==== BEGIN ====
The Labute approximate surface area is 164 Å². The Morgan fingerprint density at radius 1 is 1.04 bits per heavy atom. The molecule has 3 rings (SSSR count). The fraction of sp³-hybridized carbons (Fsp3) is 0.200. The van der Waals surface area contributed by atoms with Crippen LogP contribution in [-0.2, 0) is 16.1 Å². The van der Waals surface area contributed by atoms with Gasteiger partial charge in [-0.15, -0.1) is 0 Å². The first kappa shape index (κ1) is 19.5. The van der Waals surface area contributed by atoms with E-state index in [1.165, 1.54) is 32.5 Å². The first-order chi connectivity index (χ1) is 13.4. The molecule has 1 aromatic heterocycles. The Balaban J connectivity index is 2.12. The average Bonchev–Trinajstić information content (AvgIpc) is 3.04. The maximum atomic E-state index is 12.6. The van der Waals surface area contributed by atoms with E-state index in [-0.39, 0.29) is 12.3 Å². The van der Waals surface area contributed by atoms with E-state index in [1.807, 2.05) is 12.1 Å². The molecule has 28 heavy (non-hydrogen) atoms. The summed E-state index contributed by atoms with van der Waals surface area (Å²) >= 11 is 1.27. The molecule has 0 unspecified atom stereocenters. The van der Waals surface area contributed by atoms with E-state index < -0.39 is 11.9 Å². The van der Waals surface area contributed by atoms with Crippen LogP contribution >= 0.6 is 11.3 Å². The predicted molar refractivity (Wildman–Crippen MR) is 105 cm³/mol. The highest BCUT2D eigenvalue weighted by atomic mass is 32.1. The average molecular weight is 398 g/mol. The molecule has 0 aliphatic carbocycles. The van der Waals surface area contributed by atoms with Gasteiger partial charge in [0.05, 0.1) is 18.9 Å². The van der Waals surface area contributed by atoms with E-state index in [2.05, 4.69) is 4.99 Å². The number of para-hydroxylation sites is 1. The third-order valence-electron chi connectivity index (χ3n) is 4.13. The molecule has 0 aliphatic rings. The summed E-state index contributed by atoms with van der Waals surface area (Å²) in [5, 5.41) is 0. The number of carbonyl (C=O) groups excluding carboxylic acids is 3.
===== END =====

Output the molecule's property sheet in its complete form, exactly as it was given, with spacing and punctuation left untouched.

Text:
The Labute approximate surface area is 164 Å². The Morgan fingerprint density at radius 1 is 1.04 bits per heavy atom. The molecule has 3 rings (SSSR count). The fraction of sp³-hybridized carbons (Fsp3) is 0.200. The van der Waals surface area contributed by atoms with Crippen LogP contribution in [-0.2, 0) is 16.1 Å². The van der Waals surface area contributed by atoms with Gasteiger partial charge in [-0.15, -0.1) is 0 Å². The first kappa shape index (κ1) is 19.5. The van der Waals surface area contributed by atoms with E-state index in [1.165, 1.54) is 32.5 Å². The first-order chi connectivity index (χ1) is 13.4. The molecule has 1 aromatic heterocycles. The Balaban J connectivity index is 2.12. The average Bonchev–Trinajstić information content (AvgIpc) is 3.04. The maximum atomic E-state index is 12.6. The van der Waals surface area contributed by atoms with E-state index in [-0.39, 0.29) is 12.3 Å². The van der Waals surface area contributed by atoms with E-state index in [1.807, 2.05) is 12.1 Å². The molecule has 28 heavy (non-hydrogen) atoms. The summed E-state index contributed by atoms with van der Waals surface area (Å²) >= 11 is 1.27. The molecule has 0 unspecified atom stereocenters. The van der Waals surface area contributed by atoms with E-state index < -0.39 is 11.9 Å². The van der Waals surface area contributed by atoms with Crippen LogP contribution >= 0.6 is 11.3 Å². The predicted molar refractivity (Wildman–Crippen MR) is 105 cm³/mol. The highest BCUT2D eigenvalue weighted by atomic mass is 32.1. The average molecular weight is 398 g/mol. The molecule has 0 aliphatic carbocycles. The van der Waals surface area contributed by atoms with Gasteiger partial charge in [0.05, 0.1) is 18.9 Å². The van der Waals surface area contributed by atoms with E-state index in [2.05, 4.69) is 4.99 Å². The number of para-hydroxylation sites is 1. The third-order valence-electron chi connectivity index (χ3n) is 4.13. The molecule has 0 aliphatic rings. The summed E-state index contributed by atoms with van der Waals surface area (Å²) in [5, 5.41) is 0. The number of carbonyl (C=O) groups excluding carboxylic acids is 3.